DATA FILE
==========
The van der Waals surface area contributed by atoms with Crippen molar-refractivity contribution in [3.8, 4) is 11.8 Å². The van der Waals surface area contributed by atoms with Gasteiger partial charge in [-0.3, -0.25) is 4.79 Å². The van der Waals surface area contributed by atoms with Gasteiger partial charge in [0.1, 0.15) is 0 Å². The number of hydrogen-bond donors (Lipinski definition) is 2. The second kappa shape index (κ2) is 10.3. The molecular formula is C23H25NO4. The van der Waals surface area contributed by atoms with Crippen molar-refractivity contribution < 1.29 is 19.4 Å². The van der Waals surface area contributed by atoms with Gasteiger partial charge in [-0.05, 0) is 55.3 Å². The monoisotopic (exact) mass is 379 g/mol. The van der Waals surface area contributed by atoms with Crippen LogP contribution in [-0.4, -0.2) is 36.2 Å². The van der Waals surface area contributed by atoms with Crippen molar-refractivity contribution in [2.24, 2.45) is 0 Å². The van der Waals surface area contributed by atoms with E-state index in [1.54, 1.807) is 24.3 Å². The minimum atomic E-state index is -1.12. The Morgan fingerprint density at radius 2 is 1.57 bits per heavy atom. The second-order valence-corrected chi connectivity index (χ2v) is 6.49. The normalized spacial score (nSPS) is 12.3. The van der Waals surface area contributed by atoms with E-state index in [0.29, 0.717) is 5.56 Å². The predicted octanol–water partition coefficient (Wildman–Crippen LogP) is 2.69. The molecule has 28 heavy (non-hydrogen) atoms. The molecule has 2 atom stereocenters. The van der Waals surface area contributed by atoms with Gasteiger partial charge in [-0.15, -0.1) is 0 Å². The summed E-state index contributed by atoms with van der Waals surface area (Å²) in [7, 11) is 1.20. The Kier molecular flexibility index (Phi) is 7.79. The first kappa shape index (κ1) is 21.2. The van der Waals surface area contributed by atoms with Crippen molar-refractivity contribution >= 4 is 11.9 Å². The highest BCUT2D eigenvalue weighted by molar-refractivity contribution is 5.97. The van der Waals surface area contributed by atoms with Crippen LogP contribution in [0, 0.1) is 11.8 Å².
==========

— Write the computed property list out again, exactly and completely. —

The van der Waals surface area contributed by atoms with Crippen molar-refractivity contribution in [3.8, 4) is 11.8 Å². The van der Waals surface area contributed by atoms with Gasteiger partial charge in [-0.3, -0.25) is 4.79 Å². The van der Waals surface area contributed by atoms with Gasteiger partial charge in [0.1, 0.15) is 0 Å². The number of hydrogen-bond donors (Lipinski definition) is 2. The second kappa shape index (κ2) is 10.3. The molecular formula is C23H25NO4. The van der Waals surface area contributed by atoms with Crippen molar-refractivity contribution < 1.29 is 19.4 Å². The van der Waals surface area contributed by atoms with Gasteiger partial charge in [-0.05, 0) is 55.3 Å². The monoisotopic (exact) mass is 379 g/mol. The van der Waals surface area contributed by atoms with Crippen LogP contribution in [-0.4, -0.2) is 36.2 Å². The van der Waals surface area contributed by atoms with Crippen molar-refractivity contribution in [2.24, 2.45) is 0 Å². The van der Waals surface area contributed by atoms with E-state index in [1.54, 1.807) is 24.3 Å². The minimum atomic E-state index is -1.12. The Morgan fingerprint density at radius 2 is 1.57 bits per heavy atom. The second-order valence-corrected chi connectivity index (χ2v) is 6.49. The normalized spacial score (nSPS) is 12.3. The van der Waals surface area contributed by atoms with E-state index in [0.29, 0.717) is 5.56 Å². The predicted octanol–water partition coefficient (Wildman–Crippen LogP) is 2.69. The molecule has 28 heavy (non-hydrogen) atoms. The molecule has 2 atom stereocenters. The van der Waals surface area contributed by atoms with Gasteiger partial charge in [-0.15, -0.1) is 0 Å². The summed E-state index contributed by atoms with van der Waals surface area (Å²) in [7, 11) is 1.20. The Kier molecular flexibility index (Phi) is 7.79. The first kappa shape index (κ1) is 21.2. The van der Waals surface area contributed by atoms with Crippen molar-refractivity contribution >= 4 is 11.9 Å². The highest BCUT2D eigenvalue weighted by molar-refractivity contribution is 5.97. The van der Waals surface area contributed by atoms with Crippen LogP contribution in [0, 0.1) is 11.8 Å².